This paper demonstrates the first steps towards self-healing composites that exploit a design philosophy inspired by the damage tolerance and self-repair functions of bone. Cracking in either fibre reinforced polymers (FRP) or bone, if left unattended, can grow under subsequent cyclic stresses eventually leading to catastrophic failure of the structure. On detection of cracks, an FRP component must be repaired or completely replaced, whereas bone utilises a series of complex processes to repair such damage. Under normal circumstances, these processes allow the skeleton to continually perform over the lifespan of the organism, a highly desirable aspiration for engineering materials. A simple vasculature design incorporated into a FRP via a "lost wax" process was found to facilitate a self-healing function which resulted in an outstanding recovery (≥96%) in post-impact compression strength. The process involved infusion of a healing resin through the vascule channels. Resin egress from the backface damage, ultrasonic C-scan testing, and microscopic evaluation all provide evidence that sufficient vascule-damage connectivity exists to confer a reliable and efficient self-healing function.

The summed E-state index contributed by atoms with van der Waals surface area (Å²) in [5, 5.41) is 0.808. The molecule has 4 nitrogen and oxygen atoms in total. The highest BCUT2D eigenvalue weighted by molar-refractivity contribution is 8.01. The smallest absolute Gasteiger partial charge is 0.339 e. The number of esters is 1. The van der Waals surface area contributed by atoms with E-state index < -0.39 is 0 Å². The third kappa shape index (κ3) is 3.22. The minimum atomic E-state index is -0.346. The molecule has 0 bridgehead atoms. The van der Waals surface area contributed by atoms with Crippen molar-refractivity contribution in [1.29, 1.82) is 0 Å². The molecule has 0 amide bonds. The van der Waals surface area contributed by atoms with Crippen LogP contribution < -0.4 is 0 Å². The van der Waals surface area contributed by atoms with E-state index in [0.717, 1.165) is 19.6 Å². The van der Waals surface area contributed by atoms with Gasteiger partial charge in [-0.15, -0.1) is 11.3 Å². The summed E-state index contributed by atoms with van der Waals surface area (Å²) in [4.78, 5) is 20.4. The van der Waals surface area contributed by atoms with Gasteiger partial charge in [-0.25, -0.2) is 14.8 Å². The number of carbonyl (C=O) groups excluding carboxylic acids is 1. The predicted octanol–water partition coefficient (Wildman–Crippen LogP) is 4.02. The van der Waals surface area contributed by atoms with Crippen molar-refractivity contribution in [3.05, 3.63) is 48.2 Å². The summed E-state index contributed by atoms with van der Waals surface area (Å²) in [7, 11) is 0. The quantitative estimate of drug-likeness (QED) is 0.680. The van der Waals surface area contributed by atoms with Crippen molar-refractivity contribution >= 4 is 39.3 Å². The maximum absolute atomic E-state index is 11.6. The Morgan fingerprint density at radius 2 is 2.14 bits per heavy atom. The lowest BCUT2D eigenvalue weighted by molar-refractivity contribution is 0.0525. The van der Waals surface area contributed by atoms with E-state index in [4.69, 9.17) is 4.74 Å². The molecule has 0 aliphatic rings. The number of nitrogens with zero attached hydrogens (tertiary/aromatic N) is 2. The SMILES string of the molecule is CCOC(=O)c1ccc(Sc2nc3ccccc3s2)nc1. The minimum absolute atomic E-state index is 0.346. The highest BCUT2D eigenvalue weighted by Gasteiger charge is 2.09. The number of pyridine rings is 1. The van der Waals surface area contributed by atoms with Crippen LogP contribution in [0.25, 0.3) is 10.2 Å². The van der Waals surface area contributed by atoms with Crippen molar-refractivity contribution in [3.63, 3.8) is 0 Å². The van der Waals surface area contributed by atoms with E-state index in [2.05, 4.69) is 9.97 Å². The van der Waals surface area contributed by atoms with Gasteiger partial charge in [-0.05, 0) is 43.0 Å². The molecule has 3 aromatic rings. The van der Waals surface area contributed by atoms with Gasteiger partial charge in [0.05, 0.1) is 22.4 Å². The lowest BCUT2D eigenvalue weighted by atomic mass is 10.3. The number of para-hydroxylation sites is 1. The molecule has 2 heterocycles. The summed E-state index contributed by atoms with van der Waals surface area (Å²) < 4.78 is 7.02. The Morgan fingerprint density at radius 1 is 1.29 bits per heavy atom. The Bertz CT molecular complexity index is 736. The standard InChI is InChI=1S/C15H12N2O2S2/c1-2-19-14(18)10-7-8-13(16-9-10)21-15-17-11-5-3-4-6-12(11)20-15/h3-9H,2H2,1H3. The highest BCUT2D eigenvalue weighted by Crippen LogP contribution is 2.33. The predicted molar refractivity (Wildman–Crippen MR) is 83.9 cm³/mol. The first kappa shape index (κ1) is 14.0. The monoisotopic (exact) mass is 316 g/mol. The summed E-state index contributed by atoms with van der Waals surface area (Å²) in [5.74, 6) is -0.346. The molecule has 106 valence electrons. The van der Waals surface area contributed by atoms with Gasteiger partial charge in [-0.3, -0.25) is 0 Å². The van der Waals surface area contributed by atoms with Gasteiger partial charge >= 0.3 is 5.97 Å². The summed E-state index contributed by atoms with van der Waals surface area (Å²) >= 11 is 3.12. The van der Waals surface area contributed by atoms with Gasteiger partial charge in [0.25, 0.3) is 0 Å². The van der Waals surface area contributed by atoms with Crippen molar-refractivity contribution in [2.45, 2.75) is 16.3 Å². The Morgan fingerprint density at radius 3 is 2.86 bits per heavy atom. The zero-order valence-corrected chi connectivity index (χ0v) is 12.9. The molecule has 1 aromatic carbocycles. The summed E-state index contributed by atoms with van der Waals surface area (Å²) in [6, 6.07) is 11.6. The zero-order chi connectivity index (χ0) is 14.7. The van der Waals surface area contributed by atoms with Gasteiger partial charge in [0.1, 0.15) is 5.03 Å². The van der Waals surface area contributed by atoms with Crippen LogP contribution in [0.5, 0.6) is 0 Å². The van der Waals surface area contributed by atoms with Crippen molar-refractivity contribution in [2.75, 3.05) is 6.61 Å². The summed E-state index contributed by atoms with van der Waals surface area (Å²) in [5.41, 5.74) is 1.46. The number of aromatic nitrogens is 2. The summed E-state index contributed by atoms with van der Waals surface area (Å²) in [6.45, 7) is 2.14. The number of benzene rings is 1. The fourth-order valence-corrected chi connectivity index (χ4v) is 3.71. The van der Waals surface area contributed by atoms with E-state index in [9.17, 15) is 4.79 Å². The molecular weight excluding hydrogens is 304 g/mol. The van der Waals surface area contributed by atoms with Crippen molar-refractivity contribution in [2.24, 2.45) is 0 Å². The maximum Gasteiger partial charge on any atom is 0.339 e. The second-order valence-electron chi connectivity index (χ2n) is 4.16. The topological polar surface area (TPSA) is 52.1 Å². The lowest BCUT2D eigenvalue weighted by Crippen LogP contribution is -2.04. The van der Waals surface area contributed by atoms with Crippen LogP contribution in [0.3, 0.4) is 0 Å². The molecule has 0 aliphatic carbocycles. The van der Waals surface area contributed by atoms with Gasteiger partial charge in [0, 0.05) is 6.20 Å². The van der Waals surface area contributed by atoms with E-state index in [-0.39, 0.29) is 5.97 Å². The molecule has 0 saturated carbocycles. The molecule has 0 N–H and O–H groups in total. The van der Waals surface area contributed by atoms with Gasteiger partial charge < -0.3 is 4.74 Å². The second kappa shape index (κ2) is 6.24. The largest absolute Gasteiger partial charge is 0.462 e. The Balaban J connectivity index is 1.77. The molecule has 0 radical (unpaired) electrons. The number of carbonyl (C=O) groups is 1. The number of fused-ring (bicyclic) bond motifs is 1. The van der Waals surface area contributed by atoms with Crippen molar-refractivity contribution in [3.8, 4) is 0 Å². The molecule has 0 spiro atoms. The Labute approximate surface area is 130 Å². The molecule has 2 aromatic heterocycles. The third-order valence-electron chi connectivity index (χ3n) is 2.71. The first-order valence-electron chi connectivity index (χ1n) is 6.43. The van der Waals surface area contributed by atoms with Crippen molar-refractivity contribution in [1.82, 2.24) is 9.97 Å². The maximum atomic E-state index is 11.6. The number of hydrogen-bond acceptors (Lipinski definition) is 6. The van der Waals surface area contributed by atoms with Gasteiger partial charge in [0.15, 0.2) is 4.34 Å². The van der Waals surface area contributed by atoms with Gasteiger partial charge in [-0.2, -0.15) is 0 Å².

ASJC Scopus subject areas
- Condensed Matter Physics
- Electronic, Optical and Magnetic Materials